Even Tesla’s detractors concede that, when it comes to battery technology, the California carmaker has a lead of at least a couple of years over its theoretical rivals. The legacy brands are taking various approaches to try to close that gap, but Tesla is far from standing still. CNBC recently toured Tesla’s Nevada Gigafactory, and talked with President of Automotive Jerome Guillen.

*This article comes to us courtesy of EVANNEX (which also makes aftermarket Tesla accessories). Authored by Charles Morris. The opinions expressed in these articles are not necessarily our own at InsideEVs.

Above: A look at a Tesla battery cell produced in collaboration with Panasonic at the company's Gigafctory (Instagram: @yancki87)

“The Gigafactory is critical to Tesla,” said Guillen. “There more batteries produced here for electric vehicles than in the rest of the planet combined. We would not be able to make all the vehicles we are making now if we didn’t have the Gigafactory.”

Gigafactory 1 runs 24/7, and churns out about two battery packs per minute - not quite as fast as “bullets from a machine gun,” but already faster than “Grandma with a walker.” However, even as Tesla begins work on a new Gigafactory in Shanghai, and talks about building another in Europe, there’s still plenty of room to improve both the quantity and quality of the batteries produced in Nevada.

EV industry analyst Sam Jaffe, of Cairn Energy Research Advisors, estimates Tesla’s cost to manufacture a battery cell at $116 per kilowatt-hour, which he says is “far ahead of the industry.” Other EV-makers cell-level costs are around $146 per kWh, Jaffe says. “Tesla has shown an ability and a drive to reduce both cell costs and battery pack costs. They have been planning for this moment, with this tremendous cost advantage, for a long time, and in general they have executed well on it.”

Above: CNBC's Phil LeBeau talks with Tesla President Jerome Guillen inside Tesla’s growing Gigafactory (Source: Yahoo Finance via CNBC)

As CleanTechnica reports, Tesla has a three-pronged strategy to produce ever more and better batteries.

The first of Tesla’s three pillars of battery creation: building more battery cell manufacturing lines at the Gigafactory. In close cooperation with cell manufacturing partner Panasonic, Tesla is steadily building out more production capacity at the Nevada facility. This not only increases the quantity of cells produced, but also gradually brings the per-cell cost down by spreading fixed costs over a larger volume of batteries.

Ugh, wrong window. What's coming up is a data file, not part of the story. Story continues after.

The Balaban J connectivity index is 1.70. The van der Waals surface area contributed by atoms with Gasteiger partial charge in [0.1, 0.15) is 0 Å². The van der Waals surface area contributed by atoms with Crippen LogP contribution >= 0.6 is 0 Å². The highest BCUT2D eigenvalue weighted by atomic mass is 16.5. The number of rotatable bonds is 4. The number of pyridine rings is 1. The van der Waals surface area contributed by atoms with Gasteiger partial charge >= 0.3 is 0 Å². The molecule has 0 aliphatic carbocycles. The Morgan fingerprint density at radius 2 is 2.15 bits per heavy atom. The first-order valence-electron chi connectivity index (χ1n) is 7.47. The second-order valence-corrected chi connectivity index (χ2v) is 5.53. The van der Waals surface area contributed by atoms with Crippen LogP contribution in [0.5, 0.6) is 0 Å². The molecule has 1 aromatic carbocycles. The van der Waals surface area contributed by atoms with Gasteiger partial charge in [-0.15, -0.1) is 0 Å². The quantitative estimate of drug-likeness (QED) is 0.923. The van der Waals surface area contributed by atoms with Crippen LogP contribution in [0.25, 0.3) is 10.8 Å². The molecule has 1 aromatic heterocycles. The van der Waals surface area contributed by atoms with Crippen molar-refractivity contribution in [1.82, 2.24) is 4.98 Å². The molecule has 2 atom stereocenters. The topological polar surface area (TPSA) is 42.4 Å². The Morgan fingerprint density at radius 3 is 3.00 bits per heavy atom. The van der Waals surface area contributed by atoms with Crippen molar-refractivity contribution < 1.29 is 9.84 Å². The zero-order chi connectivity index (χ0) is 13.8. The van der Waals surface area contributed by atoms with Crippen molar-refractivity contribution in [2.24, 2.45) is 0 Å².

The second pillar: improving the design of the battery cell manufacturing lines. Everything at Tesla undergoes a continual process of analysis and incremental improvement, and the Gigafactory assembly lines are no exception. Jerome Guillen told CNBC that the company is working to improve the yield, throughput and capacity of each production line. Again, this not only increases the quantity of cells produced, but also improves the company’s financial picture. Making more batteries from the same line translates to a better return on the capital invested in each line.

Above: From Tesla's original design of its Model S battery pack, modules, and cells, the company has already shown significant improvement/changes with the Model 3; and these changes will continue (Infographic: South China Morning Post)

The third pillar: improving the design of the 2170 battery cell. When Tesla created its proprietary 2170 cylindrical cell, it aimed to achieve the perfect balance between energy density and the amount of surface area for cooling, which has a direct effect on battery performance and longevity. However, there is still room for improvement. “The design of the cell is not frozen,” says Guillen. “It evolves, and we have a very nice roadmap of technology improvements for the coming years.”

Guillen believes the Gigafactory is just beginning to reach its potential. “The costs have come down and continue to come down a lot, and that has enabled us to reach profitability in the last quarter and positive cash flow as well,” he said.


Written by: Charles Morris; Source: CNBCCleanTechnica 

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